3 Quick tips for improving your SEO. Matthew Johnson - Content Strategist by Matthew Johnson, Content Strategist

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As we prepare for a new year and a completely different landscape to that of this time last year, marketers, strategists and entrepreneurs begin to plan for the year ahead.

Here are 3 quick tips on improving your search strategy in the first few months of 2021.

Tip #1: Monitor core updates and EAT.

Google, like most businesses, wants to incrementally improve as often as possible. But for a powerhouse like Google, this means hundreds or thousands of changes every year.

During 2020, core updates had a significant impact on search visibility for many businesses, and during such a chaotic year, this hardly made the lives of search marketers any easier. 

Here are 4 case studies which detail the effect Google’s core search updates had on businesses across sectors. 

Most changes aren’t noticeable, and they often tell us about the big ones, but does that mean we should rely on their comms to prepare ourselves?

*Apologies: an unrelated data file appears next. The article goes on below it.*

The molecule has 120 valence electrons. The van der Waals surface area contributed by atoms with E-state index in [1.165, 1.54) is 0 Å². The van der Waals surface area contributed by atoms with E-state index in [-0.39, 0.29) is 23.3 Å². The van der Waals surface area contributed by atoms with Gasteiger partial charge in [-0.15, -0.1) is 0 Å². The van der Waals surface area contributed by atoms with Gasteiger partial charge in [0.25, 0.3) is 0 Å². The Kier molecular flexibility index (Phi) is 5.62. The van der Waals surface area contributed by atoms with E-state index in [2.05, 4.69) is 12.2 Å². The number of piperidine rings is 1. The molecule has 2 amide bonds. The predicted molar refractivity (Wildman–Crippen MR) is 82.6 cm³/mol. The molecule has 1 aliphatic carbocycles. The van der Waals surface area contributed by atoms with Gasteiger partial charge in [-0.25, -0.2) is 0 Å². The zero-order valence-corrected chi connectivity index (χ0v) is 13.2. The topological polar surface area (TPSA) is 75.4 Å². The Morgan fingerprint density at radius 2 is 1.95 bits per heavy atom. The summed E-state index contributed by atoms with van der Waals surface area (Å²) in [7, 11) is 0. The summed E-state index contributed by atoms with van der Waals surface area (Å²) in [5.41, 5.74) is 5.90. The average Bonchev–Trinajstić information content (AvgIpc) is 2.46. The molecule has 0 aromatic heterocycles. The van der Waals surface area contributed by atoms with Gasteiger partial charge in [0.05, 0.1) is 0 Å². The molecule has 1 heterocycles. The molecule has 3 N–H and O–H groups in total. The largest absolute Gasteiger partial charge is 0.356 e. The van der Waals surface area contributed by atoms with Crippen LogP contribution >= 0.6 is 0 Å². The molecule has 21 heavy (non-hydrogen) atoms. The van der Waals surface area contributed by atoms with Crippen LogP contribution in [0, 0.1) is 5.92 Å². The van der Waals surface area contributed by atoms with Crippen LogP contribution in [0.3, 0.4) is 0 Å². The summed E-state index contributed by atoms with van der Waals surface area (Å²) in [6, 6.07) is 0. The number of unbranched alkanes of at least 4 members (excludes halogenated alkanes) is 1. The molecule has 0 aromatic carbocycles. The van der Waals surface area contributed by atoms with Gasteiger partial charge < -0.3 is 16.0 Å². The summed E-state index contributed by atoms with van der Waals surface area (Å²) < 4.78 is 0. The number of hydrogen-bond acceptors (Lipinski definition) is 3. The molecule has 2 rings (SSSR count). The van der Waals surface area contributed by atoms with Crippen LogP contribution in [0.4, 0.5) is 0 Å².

Google explains: 

“We aim to confirm such updates when we feel there is actionable information that webmasters, content producers, or others might take about them”.

To keep on top of all of these changes and make sure you don’t miss out on the important ones, follow Google’s Search Liason on Twitter @searchliaison, as well as the search guru himself, Danny Sullivan: @dannysullivan 

Despite the hundreds of annual updates to search engines, one thing remains clear: quality content is king. 

If you are serious about competing in search, you should consider reading up on the important role quality plays in improving your Expertise, Authority and Trust (EAT) signals.

Benchmark your content by reading up on the latest search quality guidelines.

Tip #2: Watch your Speed. Page speed is increasingly affecting your SEO.

In recent years page speed has had an increasing impact on your site’s search performance. 

Google wants to provide its users with the best search experience possible, so it is understandable why page speed signals like “page load time” and “time to first byte” are becoming prominent factors in assessing the user experience. 

Site speed and page speed are now important signals used by search algorithms to rank pages. 

A slow page speed means search bots can crawl fewer pages which can also affect the indexation of larger sites. 

In addition, slow page speed can result in higher bounce rates, less time spent viewing pages on your site and fewer conversions.